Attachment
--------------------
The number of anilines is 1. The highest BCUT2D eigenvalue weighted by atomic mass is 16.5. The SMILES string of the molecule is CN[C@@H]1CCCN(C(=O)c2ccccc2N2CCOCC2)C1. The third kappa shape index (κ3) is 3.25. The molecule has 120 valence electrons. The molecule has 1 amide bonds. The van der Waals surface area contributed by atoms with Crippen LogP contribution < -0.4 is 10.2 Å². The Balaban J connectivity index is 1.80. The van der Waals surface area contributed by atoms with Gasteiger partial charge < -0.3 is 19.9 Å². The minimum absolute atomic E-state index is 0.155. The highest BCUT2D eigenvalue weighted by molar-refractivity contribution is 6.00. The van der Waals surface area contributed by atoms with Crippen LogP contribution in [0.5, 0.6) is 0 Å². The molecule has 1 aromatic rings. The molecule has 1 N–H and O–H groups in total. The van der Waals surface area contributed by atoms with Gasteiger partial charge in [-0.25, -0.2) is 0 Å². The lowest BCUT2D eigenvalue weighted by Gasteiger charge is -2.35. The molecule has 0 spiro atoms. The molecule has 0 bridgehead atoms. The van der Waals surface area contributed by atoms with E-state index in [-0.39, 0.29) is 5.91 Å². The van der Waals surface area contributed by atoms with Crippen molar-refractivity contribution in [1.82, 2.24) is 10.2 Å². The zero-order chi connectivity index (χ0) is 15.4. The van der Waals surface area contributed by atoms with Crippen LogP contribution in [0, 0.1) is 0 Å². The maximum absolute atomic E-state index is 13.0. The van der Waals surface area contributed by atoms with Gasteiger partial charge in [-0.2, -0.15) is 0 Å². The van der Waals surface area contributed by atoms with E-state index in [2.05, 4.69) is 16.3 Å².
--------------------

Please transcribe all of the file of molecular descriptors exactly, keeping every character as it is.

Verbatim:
The number of anilines is 1. The highest BCUT2D eigenvalue weighted by atomic mass is 16.5. The SMILES string of the molecule is CN[C@@H]1CCCN(C(=O)c2ccccc2N2CCOCC2)C1. The third kappa shape index (κ3) is 3.25. The molecule has 120 valence electrons. The molecule has 1 amide bonds. The van der Waals surface area contributed by atoms with Crippen LogP contribution < -0.4 is 10.2 Å². The Balaban J connectivity index is 1.80. The van der Waals surface area contributed by atoms with Gasteiger partial charge < -0.3 is 19.9 Å². The minimum absolute atomic E-state index is 0.155. The highest BCUT2D eigenvalue weighted by molar-refractivity contribution is 6.00. The van der Waals surface area contributed by atoms with Crippen LogP contribution in [0.5, 0.6) is 0 Å². The molecule has 1 aromatic rings. The molecule has 1 N–H and O–H groups in total. The van der Waals surface area contributed by atoms with Gasteiger partial charge in [-0.25, -0.2) is 0 Å². The lowest BCUT2D eigenvalue weighted by Gasteiger charge is -2.35. The molecule has 0 spiro atoms. The molecule has 0 bridgehead atoms. The van der Waals surface area contributed by atoms with E-state index in [-0.39, 0.29) is 5.91 Å². The van der Waals surface area contributed by atoms with Crippen molar-refractivity contribution in [1.82, 2.24) is 10.2 Å². The zero-order chi connectivity index (χ0) is 15.4. The van der Waals surface area contributed by atoms with Crippen LogP contribution in [0, 0.1) is 0 Å². The maximum absolute atomic E-state index is 13.0. The van der Waals surface area contributed by atoms with Gasteiger partial charge in [-0.2, -0.15) is 0 Å². The van der Waals surface area contributed by atoms with E-state index in [2.05, 4.69) is 16.3 Å².